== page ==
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Learn About Osteoporosis

Osteoporosis is a bone disease. It makes bones thin, weak, and brittle. Over time, this can cause bone breaks. These bone breaks happen most often in the spine, hips, and wrists.
They can be caused by simple movements like bending and lifting. Falls can also cause bone breaks. Bone breaks can be painful. They can affect how you look and how active you can be. For older people, weak bones can be deadly. Early diagnosis and treatment may lower your risk of bone breaks. “silent disease”
Many people don’t know that they have osteoporosis until they break a bone. That’s why it’s sometimes called a “silent disease.” You may have symptoms, but not know that they’re from osteoporosis.




These symptoms can be:

  • Height loss
  • Posture change
  • Severe back pain

The good news is that osteoporosis can be treated. Some treatments not only stop bone loss, but may also help to build bones. Bone Loss

To help keep your bones strong, follow these “do’s” and “don’ts”:

  • Take medicine as prescribed. If your doctor prescribed medicine for osteoporosis, follow his or her directions exactly.
  • Eat a balanced diet. Get lots of calcium and vitamin D. Calcium helps keep bones strong. Vitamin D helps your body take in the calcium it needs.
  • Keep active. Exercise is good for your bones!


  • Don’t drink alcohol. It can harm cells that build bones. It can also reduce the amount of calcium in your body.
  • Don’t follow fad diets or skip meals. They can keep you from getting the nutrients that your bones need to stay healthy.
  • Don’t smoke. People who smoke may absorb less of the calcium they take in.

See Your Doctor

If you have osteoporosis, or if you may be at risk for it, see your doctor. He or she may do a test to check your bone health. It’s called a bone density test. It’s quick, painless, and safe. It measures certain bones, like the spine, wrist, hip, heel, or hand.

The test can help your doctor:

  • Spot bone problems early.
  • See if you have osteoporosis after you break a bone.
  • Predict your risk of bone breaks.
  • See how your treatment is working.

The risk for osteoporosis gets higher with age. If you have any risk factors, testing is more important as you grow older. If you learn that you have osteoporosis, you may feel worried or afraid. But, with the right treatment and lifestyle changes, you can prevent further bone loss.



Ask About Medicine

Diet and exercise can help make your bones stronger. But they may not be enough, if you’ve lost a lot of bone. Although there is no cure for osteoporosis, several medicines approved by the U.S. Food and Drug Administration (FDA) can:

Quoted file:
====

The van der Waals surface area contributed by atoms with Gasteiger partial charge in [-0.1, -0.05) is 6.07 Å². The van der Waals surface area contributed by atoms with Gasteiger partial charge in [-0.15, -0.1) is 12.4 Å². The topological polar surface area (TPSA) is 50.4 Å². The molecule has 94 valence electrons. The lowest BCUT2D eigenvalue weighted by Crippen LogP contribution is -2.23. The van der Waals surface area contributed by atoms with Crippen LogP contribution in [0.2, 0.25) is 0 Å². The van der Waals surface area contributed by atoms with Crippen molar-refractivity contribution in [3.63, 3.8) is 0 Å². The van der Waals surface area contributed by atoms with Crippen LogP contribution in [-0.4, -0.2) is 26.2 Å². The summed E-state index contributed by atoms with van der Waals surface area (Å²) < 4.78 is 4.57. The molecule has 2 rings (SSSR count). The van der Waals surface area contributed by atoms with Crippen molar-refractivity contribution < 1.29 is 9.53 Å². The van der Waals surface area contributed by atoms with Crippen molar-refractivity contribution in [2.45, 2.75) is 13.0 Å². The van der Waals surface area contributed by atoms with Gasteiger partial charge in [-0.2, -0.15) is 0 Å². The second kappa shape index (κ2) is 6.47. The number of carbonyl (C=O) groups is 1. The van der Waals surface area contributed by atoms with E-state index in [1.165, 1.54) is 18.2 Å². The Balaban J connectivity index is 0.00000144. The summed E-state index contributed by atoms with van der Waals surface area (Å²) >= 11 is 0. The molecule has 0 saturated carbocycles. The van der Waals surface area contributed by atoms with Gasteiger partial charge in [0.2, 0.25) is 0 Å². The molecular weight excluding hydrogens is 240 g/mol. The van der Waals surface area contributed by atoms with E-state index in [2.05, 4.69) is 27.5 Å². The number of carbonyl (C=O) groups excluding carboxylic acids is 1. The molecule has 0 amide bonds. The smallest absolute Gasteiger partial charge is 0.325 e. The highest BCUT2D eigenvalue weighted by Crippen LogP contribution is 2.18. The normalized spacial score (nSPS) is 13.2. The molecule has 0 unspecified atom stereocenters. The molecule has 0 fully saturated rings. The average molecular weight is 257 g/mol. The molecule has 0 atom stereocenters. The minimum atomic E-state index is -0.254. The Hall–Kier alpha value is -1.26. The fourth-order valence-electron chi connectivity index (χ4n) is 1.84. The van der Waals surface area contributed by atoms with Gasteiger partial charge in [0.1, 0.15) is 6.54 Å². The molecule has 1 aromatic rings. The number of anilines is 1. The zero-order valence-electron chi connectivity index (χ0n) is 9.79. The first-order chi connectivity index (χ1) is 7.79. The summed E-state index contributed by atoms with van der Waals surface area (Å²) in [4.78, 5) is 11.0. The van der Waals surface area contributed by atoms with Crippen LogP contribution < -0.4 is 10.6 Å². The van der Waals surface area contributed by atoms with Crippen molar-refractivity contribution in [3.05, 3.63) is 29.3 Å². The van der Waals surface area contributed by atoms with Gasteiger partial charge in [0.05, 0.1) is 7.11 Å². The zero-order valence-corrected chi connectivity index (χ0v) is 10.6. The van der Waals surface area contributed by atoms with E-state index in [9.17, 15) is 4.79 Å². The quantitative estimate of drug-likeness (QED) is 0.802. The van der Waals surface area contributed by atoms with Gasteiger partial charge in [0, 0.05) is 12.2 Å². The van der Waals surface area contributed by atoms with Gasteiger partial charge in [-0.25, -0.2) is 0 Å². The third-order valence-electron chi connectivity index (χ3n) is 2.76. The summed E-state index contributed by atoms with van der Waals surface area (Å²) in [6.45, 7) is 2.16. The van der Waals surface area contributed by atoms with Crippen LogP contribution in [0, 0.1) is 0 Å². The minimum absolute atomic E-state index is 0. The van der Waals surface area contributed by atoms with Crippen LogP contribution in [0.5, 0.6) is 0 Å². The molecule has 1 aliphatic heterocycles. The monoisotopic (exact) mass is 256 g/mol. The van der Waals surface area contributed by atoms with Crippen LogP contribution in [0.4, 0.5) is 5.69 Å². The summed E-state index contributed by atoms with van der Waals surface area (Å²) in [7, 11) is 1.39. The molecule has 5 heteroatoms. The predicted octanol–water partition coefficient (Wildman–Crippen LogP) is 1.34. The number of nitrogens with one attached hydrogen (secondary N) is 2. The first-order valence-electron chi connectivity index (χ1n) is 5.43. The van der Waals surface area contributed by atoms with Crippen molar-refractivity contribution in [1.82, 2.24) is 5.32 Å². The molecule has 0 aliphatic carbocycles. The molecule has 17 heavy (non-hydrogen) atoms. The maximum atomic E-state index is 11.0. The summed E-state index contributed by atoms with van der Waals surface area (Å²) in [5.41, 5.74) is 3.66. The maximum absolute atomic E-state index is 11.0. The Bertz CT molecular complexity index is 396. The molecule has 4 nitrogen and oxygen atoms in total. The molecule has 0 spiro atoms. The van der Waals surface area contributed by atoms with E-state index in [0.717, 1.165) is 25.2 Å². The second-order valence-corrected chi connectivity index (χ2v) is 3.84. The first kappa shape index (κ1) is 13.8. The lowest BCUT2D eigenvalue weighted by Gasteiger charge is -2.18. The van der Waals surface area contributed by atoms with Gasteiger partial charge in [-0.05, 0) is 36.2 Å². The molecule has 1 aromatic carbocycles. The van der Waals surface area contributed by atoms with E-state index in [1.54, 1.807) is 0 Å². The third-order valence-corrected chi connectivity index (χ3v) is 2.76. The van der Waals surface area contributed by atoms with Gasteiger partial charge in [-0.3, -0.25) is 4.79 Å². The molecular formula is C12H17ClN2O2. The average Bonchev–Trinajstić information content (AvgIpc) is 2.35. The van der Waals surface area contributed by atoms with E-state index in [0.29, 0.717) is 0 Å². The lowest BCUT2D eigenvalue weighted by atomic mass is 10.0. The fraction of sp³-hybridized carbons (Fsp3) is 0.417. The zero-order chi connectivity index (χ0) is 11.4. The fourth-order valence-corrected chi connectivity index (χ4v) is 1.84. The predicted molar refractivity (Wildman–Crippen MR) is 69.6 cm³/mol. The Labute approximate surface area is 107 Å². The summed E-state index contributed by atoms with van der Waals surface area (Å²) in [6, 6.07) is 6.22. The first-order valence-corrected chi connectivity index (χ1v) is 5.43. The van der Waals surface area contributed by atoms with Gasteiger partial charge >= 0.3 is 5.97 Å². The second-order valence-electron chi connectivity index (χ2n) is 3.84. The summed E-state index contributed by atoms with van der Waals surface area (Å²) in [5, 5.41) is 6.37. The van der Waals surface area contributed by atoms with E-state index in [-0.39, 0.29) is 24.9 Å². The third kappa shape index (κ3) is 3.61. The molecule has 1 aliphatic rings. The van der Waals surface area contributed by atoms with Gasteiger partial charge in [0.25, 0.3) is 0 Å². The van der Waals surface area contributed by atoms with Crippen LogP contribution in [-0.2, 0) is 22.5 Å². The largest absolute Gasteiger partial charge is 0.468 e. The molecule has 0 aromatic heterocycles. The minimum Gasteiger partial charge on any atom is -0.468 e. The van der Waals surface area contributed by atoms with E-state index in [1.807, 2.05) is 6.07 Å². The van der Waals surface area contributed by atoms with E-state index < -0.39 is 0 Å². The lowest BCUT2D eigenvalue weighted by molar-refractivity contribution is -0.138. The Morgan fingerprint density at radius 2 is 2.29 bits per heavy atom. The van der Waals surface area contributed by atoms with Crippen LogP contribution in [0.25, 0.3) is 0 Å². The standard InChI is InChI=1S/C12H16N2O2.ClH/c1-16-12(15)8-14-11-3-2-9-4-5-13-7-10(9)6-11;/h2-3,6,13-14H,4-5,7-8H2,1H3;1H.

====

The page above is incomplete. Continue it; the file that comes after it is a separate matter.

• Help stop or slow further bone loss.
  • form new bone.
  • Reduce the risk of fractures.

The goal of treatment is to maintain bone strength and prevent bone loss. This helps to decrease the risk of bone breaks. Your treatment choice should be tailored to your medical needs and lifestyle. Ask your doctor if medicine may be right for you, and discuss your options.

Get Enough Calcium

Your diet should include what you need for strong, healthy bones.
That means getting enough calcium. Your body can’t make calcium. You must get it through foods, drinks, and supplements. Your body can’t absorb calcium that well as you age. So, it’s important to get enough to offset this change. You can find calcium in many foods like:

  • Dairy products, such as low-fat or nonfat milk, cheese, yogurt, and ice cream
  • Dark, leafy green vegetables, such as spinach, collard greens, bok choy, and broccoli
  • Almonds
  • Fish, such as sardines and salmon with bones
  • Foods with added calcium, including orange juice, cereal, and breads, as well as products that have soy and tofu

How Much Calcium Do You Need?

Talk with your doctor about how much calcium you need. If you don’t get enough, he or she may suggest you take a supplement.
To get the most from your supplement:

  • Take small doses. Calcium is absorbed best when taken in several small doses.
  • Don’t take calcium with iron supplements. Calcium affects how your body absorbs iron. Take them at different times.
  • Talk with your doctor about possible interactions between your medicines and your calcium supplement.



There are also calcium plus vitamin D supplements available.’t Forget Vitamin D
Vitamin D helps your body absorb calcium. Not getting enough vitamin D may increase your risk of bone breaks.